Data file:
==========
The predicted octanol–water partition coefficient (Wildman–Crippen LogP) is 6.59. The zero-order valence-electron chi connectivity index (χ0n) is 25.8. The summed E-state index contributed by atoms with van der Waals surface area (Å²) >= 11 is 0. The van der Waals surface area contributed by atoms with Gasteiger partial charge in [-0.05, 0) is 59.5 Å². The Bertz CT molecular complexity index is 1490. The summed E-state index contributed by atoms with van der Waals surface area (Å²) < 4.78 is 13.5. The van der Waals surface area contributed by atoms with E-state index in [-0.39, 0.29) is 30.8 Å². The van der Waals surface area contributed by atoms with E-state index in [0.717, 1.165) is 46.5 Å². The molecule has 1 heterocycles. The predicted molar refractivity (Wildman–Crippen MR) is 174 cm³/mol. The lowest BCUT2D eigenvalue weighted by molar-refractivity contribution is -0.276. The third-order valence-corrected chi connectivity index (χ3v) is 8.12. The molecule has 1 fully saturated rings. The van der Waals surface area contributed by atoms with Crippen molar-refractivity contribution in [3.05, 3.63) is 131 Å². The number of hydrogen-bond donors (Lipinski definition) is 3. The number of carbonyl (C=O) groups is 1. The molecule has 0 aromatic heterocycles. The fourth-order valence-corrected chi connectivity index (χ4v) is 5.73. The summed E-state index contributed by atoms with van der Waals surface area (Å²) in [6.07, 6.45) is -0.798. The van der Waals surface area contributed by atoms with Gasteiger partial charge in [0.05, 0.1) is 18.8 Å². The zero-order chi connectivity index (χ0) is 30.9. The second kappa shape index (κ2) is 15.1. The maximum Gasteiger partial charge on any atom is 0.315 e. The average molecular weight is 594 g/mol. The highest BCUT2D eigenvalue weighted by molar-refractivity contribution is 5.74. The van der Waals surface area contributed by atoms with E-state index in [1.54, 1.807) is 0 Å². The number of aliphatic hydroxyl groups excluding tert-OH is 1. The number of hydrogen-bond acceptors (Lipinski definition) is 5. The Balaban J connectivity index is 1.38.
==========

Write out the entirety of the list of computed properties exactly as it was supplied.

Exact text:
The predicted octanol–water partition coefficient (Wildman–Crippen LogP) is 6.59. The zero-order valence-electron chi connectivity index (χ0n) is 25.8. The summed E-state index contributed by atoms with van der Waals surface area (Å²) >= 11 is 0. The van der Waals surface area contributed by atoms with Gasteiger partial charge in [-0.05, 0) is 59.5 Å². The Bertz CT molecular complexity index is 1490. The summed E-state index contributed by atoms with van der Waals surface area (Å²) < 4.78 is 13.5. The van der Waals surface area contributed by atoms with E-state index in [-0.39, 0.29) is 30.8 Å². The van der Waals surface area contributed by atoms with E-state index in [0.717, 1.165) is 46.5 Å². The molecule has 1 heterocycles. The predicted molar refractivity (Wildman–Crippen MR) is 174 cm³/mol. The lowest BCUT2D eigenvalue weighted by molar-refractivity contribution is -0.276. The third-order valence-corrected chi connectivity index (χ3v) is 8.12. The molecule has 1 fully saturated rings. The van der Waals surface area contributed by atoms with Crippen molar-refractivity contribution in [3.05, 3.63) is 131 Å². The number of hydrogen-bond donors (Lipinski definition) is 3. The number of carbonyl (C=O) groups is 1. The molecule has 0 aromatic heterocycles. The fourth-order valence-corrected chi connectivity index (χ4v) is 5.73. The summed E-state index contributed by atoms with van der Waals surface area (Å²) in [6.07, 6.45) is -0.798. The van der Waals surface area contributed by atoms with Gasteiger partial charge in [0.05, 0.1) is 18.8 Å². The zero-order chi connectivity index (χ0) is 30.9. The second kappa shape index (κ2) is 15.1. The maximum Gasteiger partial charge on any atom is 0.315 e. The average molecular weight is 594 g/mol. The highest BCUT2D eigenvalue weighted by molar-refractivity contribution is 5.74. The van der Waals surface area contributed by atoms with E-state index in [1.54, 1.807) is 0 Å². The number of aliphatic hydroxyl groups excluding tert-OH is 1. The number of hydrogen-bond acceptors (Lipinski definition) is 5. The Balaban J connectivity index is 1.38.